If the player chooses, he can simply wait for the enemy to come to him, trusting in the power of defense to wear his opponent down. But he cannot win unless he finds the enemy base and destroys it. In other words, StarCraft models total war, or war in which a combatant uses all available resources to the very bitter end. In total war, though, there is no second place, so a strictly defensive stance is a recipe for defeat.
StarCraft is fun; it's just not as politically compelling as it could be. The problem with the StarCraft model of who gets what, when, and how is that there is really only one core value under dispute: the opponent's destruction.2 Rarely is it more valuable to a player to leave his opponent alive and well, but compliant, than to destroy him.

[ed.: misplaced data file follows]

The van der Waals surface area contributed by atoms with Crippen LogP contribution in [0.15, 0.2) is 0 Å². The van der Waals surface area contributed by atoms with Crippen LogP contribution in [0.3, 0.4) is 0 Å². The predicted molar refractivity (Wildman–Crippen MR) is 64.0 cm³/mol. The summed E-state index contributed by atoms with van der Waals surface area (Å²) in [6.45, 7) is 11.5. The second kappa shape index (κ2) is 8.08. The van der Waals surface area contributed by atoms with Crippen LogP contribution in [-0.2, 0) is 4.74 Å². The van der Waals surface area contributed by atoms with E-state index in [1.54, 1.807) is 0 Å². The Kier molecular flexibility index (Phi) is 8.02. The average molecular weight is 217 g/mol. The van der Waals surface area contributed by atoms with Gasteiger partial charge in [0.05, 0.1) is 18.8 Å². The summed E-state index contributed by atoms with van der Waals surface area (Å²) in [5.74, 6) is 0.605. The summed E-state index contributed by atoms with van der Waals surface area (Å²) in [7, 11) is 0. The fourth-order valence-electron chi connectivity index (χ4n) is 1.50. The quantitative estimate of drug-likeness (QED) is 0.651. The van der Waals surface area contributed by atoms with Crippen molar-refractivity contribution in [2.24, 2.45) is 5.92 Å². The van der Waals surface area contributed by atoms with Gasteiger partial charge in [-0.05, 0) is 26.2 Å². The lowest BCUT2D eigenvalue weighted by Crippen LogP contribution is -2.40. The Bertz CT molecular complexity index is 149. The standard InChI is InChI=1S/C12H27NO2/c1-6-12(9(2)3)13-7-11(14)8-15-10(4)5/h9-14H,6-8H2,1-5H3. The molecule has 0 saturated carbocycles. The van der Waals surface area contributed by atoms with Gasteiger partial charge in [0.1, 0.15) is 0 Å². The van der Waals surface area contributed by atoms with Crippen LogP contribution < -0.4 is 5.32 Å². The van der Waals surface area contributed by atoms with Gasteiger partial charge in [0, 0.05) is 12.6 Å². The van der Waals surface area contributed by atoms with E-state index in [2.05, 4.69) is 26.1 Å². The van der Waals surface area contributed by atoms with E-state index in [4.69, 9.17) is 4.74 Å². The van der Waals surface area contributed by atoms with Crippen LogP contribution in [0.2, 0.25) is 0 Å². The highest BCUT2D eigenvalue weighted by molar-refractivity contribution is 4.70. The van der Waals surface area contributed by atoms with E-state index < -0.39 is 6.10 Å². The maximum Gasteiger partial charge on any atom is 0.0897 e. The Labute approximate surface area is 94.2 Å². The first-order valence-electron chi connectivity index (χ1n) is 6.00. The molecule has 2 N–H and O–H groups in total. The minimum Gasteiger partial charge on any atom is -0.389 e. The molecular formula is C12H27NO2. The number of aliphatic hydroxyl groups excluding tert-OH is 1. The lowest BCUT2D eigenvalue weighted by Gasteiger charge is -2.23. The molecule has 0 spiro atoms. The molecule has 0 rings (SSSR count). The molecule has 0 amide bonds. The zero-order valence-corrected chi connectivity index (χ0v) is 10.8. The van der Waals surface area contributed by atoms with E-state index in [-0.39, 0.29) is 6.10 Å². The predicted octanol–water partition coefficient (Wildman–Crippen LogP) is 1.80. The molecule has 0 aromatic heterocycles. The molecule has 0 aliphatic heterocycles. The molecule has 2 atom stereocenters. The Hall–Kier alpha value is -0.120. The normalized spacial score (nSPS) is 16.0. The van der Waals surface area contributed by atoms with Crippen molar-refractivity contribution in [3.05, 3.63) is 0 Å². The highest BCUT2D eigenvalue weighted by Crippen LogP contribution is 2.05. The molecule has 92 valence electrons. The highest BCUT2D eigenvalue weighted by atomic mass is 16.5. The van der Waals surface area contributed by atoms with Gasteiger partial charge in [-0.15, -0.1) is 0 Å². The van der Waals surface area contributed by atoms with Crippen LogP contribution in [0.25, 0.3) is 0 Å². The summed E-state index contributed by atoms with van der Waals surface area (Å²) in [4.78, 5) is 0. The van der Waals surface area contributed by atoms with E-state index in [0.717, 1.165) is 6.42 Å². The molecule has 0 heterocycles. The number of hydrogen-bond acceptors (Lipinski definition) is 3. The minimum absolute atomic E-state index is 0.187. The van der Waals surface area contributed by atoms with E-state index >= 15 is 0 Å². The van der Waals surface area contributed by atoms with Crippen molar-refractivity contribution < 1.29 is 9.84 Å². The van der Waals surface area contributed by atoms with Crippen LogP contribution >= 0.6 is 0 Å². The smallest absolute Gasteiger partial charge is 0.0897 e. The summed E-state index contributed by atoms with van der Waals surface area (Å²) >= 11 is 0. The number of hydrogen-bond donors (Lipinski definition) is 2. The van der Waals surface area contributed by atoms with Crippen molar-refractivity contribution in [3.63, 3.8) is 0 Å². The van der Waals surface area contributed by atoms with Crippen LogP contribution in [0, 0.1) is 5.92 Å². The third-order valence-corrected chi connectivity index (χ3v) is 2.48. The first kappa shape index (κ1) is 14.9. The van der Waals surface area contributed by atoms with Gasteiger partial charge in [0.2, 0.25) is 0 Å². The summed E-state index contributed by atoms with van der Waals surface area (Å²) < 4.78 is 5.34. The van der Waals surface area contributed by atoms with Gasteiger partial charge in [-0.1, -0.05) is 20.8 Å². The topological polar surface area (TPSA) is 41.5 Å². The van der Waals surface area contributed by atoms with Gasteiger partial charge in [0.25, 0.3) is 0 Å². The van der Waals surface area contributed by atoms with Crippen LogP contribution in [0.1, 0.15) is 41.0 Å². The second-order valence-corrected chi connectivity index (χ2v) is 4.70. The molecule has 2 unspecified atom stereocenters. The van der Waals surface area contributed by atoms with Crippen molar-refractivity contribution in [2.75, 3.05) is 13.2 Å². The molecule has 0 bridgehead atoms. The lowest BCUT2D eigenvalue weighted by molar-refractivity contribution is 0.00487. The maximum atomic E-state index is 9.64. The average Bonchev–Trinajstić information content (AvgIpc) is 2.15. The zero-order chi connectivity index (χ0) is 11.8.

In other words, there are few political options when dealing with external opponents. On the other side of the same coin, a player's control over "his" units is never in question: he can collect and allocate resources as he sees fit, without ever worrying about being thrown out of power for managin his resources unwisely. In other words, there are no internal political opponents to deal with, opponents that could add a fascinating level of strategy to the game.